20 players share the jackpot after consecutive numbers are drawn
By Kate Northrop
JOHANNESBURG, South Africa — An unusually perfect series of sequential numbers that came up in South Africa's most recent PowerBall drawing has led to accusations of fraud, while others jumped in to defend the integrity of a game based on pure luck and chance.
The winning numbers drawn on Tuesday, Dec. 1 were all consecutive numbers, including the PowerBall itself – 5, 6, 7, 8, 9, and PowerBall 10.
20 people purchased a ticket with the numbers and split the jackpot evenly, earning each winner 5.7 million rand (US$370,000). 79 players matched the first five consecutive numbers but missed the PowerBall, which meant that each of them took home 6,283 rand (US$414).
(Note: PowerBall in South Africa is a completely different game than the multi-state lottery game Powerball that is drawn in the United States.)
It is surprising to see such a unique sequence appear in lottery drawings, but Lottery organizers assured the public that the sequence of numbers is just as likely to come up as any other. The odds of winning the jackpot are 1 in 42,375,200, meaning that the unusual numbers in Tuesday's drawing are just one of over 42 million possible combinations that can be drawn from the set of 50 main numbers and 20 PowerBall numbers.
While it is uncommon for more than two winners to share the jackpot, the Lottery suggested that there were so many winners in the drawing since this particular combination is a popular one.
"Congratulations to tonight's 20 winners of the PowerBall draw," Ithuba, the operator of the South Africa Lottery tweeted on Tuesday. "These numbers may be unexpected, but we see many players opt to play these sequences."
However, many lottery players are either unconvinced or in disbelief at the strange string of numbers and voiced their thoughts on social media.
"So 20 people all selected 5,6,7,8,9,10 in the powerball draw last night?! #somethingfishy," Twitter user rocco8403 posted.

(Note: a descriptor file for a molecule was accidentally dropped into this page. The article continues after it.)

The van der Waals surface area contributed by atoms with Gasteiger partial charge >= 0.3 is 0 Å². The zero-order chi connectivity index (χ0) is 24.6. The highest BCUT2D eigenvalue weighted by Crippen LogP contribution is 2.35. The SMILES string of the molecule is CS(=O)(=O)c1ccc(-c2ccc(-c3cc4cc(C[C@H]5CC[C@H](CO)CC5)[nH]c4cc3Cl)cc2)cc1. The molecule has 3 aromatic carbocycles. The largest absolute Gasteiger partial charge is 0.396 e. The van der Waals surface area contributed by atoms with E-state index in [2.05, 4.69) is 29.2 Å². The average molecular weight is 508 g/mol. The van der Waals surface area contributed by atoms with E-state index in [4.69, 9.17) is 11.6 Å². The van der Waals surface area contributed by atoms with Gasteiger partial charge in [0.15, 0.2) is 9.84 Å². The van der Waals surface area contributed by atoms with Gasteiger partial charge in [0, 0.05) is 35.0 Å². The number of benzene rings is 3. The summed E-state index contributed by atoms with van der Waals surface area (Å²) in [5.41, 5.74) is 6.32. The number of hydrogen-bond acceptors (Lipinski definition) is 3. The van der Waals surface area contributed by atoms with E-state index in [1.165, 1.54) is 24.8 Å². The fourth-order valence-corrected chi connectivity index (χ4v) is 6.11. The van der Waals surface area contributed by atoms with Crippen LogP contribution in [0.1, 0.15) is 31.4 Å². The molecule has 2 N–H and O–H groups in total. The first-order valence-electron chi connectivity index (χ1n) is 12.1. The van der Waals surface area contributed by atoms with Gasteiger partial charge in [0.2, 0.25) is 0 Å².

"I always suspected that lotto is rigged," a Twitter user under the name David Chirova said. "Today, proof has been given to us. These people are playing us week in, week out... This is a cartel that decided to give themselves Xmas bonuses."
Currently, the identities of all 20 jackpot winners are unknown. The South Africa Lottery allows players to remain anonymous, although Ithuba will retain confidential records of all winners of 50,000 rand (US$ 3,298) and more.
According to the Lottery, numbers in the PowerBall drawings are selected using a random number generator (RNG) in the presence of an independent auditor, but traditional ball drawings will be used only in the event that the RNG is not operational.
The National Lotteries Commission (NLC) of South Africa confirmed that it would be investigating the drawing and acknowledged that the result was unprecedented.
Ndivhuho Mafela, a spokesman for the NLC, said that the committee is currently in the process of reviewing the case, "and if there is anything that went wrong, we will declare that."
In the United States, computerized drawings are a foundational cause of the biggest lottery scandal in the lottery industry's history, and similar instances of suspicious drawings continue to be investigated.
The criminal mastermind behind the scandal has stated that to this day computerized lottery drawings remain fatally flawed.